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Summary Act I

Scene 1

This scene is set on a street in Rome. Flavius and Marullus (Roman Tribunes, elected officials of the Roman Republic) encounter a group of commoners who are away from work. Flavius and Marullus are surprised to see them roaming the streets on a work day, so they question them about what their trades are and why they are not working. The commoners reveal that they are taking the day off work to see Caesar (who is returned in victory from the civil war) and celebrate his triumph over Pompey (opposing general in the civil war).

Marullus chastises the commoners for celebrating Pompey's defeat, and reminds them that they have often celebrated Pompey's victories in the past. Flavius then tells the commoners to go mourn Pompey's defeat instead.

The commoners exit, leaving Flavius and Marullus on stage. Flavius laments the hypocrisy of the commoners and tells Marullus that he will go through the city removing any signs of celebration. In the course of this conversation it is revealed that the day is Lupercalia, a Roman festival taking place on February 15.

Scene 2

This scene is set in a public space of Rome on the same day. Caesar and his entourage enter with flourish, they are followed by a crowd, and a soothsayer is amongst the crowd. Caesar's entourage is composed of Calpurnia, Portia, Antony, Casca, Cassius, Decius Brutus, Brutus, and Cicero. They are on their way to a “course,” a race being held as part of the celebrations.

Caesar calls to his wife Calpurnia, and has Antony (who is going to run in the race) touch her, as a good-luck gesture because she is barren, revealing they have no children. A soothsayer from the crowd calls to Caesar and tells him to “beware the ides of March” (March 15). Caesar dismisses the soothsayer as a “dreamer” and continues on his victory march to the course.

All exit except Brutus and Cassius. The two men are interrupted three times by cheering from where Caesar went. Cassius complains to Brutus that he thinks that the Roman people are too in love with Caesar, and that they might want to make him king. Cassius questions Brutus about his opinions in regards to Caesar, Brutus tells him that Caesar is his friend but that he would not want him to be king. Cassius is disgusted by the idolization of Caesar, and says that he is as great a man as Caesar is. Cassius argues that Caesar is as flawed as any other man, and gives examples of moments where Caesar has been sick or in need of rescue. However, Brutus tells Cassius that what he values above all else is honor, and that he would go along with the will of the Roman people.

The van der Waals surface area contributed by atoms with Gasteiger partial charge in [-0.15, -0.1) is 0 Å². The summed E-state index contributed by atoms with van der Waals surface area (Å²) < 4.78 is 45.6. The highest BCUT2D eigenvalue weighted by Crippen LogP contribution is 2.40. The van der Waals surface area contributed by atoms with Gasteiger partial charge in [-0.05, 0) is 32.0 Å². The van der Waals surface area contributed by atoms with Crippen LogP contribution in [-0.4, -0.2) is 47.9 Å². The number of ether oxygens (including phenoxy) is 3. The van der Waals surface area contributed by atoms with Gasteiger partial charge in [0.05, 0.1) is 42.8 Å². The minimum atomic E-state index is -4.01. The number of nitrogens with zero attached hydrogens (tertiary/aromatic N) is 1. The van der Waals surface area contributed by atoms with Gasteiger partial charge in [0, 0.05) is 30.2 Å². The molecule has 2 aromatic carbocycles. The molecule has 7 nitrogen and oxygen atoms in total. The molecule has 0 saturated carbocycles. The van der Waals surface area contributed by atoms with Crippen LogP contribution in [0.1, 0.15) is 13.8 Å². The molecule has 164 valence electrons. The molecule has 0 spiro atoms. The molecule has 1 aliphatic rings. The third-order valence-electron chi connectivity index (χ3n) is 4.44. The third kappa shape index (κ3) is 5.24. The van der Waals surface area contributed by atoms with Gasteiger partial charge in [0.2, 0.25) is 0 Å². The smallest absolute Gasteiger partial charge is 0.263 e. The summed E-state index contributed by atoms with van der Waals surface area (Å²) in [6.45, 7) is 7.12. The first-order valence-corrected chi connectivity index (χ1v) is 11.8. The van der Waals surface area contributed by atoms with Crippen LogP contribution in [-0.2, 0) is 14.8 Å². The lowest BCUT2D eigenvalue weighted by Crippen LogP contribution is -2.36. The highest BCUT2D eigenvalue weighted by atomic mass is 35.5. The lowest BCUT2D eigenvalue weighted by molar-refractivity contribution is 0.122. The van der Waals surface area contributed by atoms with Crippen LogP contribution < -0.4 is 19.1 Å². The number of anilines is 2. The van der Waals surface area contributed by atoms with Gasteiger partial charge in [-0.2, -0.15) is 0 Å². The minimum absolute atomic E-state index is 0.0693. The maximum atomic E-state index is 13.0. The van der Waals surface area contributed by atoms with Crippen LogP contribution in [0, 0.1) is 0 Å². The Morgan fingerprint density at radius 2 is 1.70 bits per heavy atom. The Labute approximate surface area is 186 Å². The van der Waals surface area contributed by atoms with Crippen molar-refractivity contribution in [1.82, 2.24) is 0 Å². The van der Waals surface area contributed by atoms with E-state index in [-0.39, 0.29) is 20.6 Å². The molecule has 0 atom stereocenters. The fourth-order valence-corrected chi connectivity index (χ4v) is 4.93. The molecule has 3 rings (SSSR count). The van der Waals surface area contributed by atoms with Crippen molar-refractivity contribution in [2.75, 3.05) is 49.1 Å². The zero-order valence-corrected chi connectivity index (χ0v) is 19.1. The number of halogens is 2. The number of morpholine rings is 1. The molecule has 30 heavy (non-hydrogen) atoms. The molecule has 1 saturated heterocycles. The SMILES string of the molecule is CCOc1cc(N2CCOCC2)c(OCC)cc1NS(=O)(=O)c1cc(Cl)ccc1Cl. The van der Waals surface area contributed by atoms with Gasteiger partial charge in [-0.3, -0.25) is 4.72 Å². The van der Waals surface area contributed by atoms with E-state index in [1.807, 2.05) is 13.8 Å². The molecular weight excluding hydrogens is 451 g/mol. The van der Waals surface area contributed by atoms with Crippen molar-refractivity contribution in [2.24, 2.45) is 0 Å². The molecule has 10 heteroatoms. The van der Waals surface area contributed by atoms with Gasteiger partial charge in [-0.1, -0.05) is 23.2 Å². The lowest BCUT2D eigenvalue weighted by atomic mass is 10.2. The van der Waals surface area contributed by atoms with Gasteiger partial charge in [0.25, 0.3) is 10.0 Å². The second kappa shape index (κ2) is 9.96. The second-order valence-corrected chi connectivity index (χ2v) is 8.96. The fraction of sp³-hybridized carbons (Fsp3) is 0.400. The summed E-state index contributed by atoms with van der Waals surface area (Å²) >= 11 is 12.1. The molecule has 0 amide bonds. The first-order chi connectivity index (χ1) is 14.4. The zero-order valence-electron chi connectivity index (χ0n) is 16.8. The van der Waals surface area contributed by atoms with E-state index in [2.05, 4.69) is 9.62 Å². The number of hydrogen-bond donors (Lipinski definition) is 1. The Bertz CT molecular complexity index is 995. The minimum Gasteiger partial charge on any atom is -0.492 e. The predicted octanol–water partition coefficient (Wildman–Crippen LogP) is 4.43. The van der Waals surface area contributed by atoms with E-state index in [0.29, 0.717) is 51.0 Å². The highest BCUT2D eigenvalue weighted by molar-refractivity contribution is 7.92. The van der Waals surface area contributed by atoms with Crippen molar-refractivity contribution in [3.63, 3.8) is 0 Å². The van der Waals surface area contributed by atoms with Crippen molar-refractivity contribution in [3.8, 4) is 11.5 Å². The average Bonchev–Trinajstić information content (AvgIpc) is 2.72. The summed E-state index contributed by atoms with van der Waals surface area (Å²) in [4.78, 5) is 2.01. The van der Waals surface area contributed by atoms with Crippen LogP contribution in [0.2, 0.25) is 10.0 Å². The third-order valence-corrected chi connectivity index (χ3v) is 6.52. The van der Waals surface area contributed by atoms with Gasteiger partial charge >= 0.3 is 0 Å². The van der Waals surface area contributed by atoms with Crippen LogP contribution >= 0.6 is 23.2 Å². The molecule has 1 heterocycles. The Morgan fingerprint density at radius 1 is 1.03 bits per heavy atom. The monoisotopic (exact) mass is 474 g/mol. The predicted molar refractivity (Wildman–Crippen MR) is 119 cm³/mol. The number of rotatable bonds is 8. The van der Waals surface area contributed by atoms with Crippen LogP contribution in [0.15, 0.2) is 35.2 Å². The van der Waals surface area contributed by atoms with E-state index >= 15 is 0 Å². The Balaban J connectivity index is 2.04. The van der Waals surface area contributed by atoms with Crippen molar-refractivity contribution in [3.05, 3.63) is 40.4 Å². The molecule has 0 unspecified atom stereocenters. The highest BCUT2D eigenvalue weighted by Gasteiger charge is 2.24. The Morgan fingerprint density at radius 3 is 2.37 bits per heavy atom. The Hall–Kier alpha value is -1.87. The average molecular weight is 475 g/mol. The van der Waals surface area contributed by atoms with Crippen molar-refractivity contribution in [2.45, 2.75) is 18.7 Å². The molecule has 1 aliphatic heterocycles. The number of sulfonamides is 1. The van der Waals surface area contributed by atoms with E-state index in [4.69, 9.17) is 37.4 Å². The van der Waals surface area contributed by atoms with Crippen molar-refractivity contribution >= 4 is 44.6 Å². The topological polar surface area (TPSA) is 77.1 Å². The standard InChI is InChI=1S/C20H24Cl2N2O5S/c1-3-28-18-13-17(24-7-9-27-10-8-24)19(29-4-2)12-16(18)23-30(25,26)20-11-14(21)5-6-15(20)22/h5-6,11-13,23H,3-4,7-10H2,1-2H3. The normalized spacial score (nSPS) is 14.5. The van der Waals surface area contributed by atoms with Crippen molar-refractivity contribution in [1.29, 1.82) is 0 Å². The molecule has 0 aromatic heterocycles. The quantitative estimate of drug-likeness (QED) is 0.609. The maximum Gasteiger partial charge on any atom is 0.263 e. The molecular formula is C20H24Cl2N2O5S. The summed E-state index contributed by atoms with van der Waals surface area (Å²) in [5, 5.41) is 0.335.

Caesar and entourage returns onstage briefly and mentions to Antony that he does not trust Cassius, before quickly leaving again; Casca stays behind with Brutus and Cassius. Casca tells Cassius and Brutus that the cheering they heard in the distance was the result of Antony offering a crown to Caesar on three occasions, on each occasion Caesar refused the crown. Casca suggests that even though Caesar refused the crown, he was actually very eager to take it. After the third refusal, Caesar had a seizure and fell to the ground foaming at the mouth. Brutus notes that Caesar has the “falling sickness” (epilepsy). Casca, on the other hand, mocks Caesar for having a seizure and fainting, saying that he fainted because of the bad breath of the cheering Romans.

Everyone exits except for Cassius. Alone on stage, Cassius describes his plan to turn Brutus against Caesar: he will forge letters from the citizens of Rome that will make Brutus think that the people of Rome do not want Caesar to be king.

Scene 3

This scene is set on a street of Rome during a raging storm. Casca and Cicero enter on stage, Casca has his sword drawn. They discuss the storm as a bad omen, and a sign that the gods are displeased with the events going on in Rome. Casca describes a number of bad omens he had seen that day, such as a man whose hand was engulfed in fire but was not burned, and a lion who stared at him in the street but left him alone.

Cicero leaves and Cassius arrives soon after. Cassius and Casca discuss the fact that the senate will offer Caesar a crown on the next day, and that he will be a king everywhere in the empire except Rome. Cassius says that all the bad omens are a result of Caesar's impending coronation, and he convinces Casca to join him in a conspiracy against Caesar. Cinna arrives and reveals that Cassius has organized a meeting amongst several high ranking Romans who are upset about Caesar, but that they still have not convinced Brutus. Revealing that there is a conspiracy against Caesar that has been organized by Cassius. Cassius gives Cinna some letters (Some of the forged letters mentioned in the previous scene) to place in locations where Brutus will find them. Cinna leaves and the scene concludes with Cassius saying to Casca that he has almost convinced Brutus to turn against Caesar. Cassius states that Brutus joining the conspiracy would be critical to gaining the support of the Roman people, because he is both popular and known to be virtuous.

William Shakespeare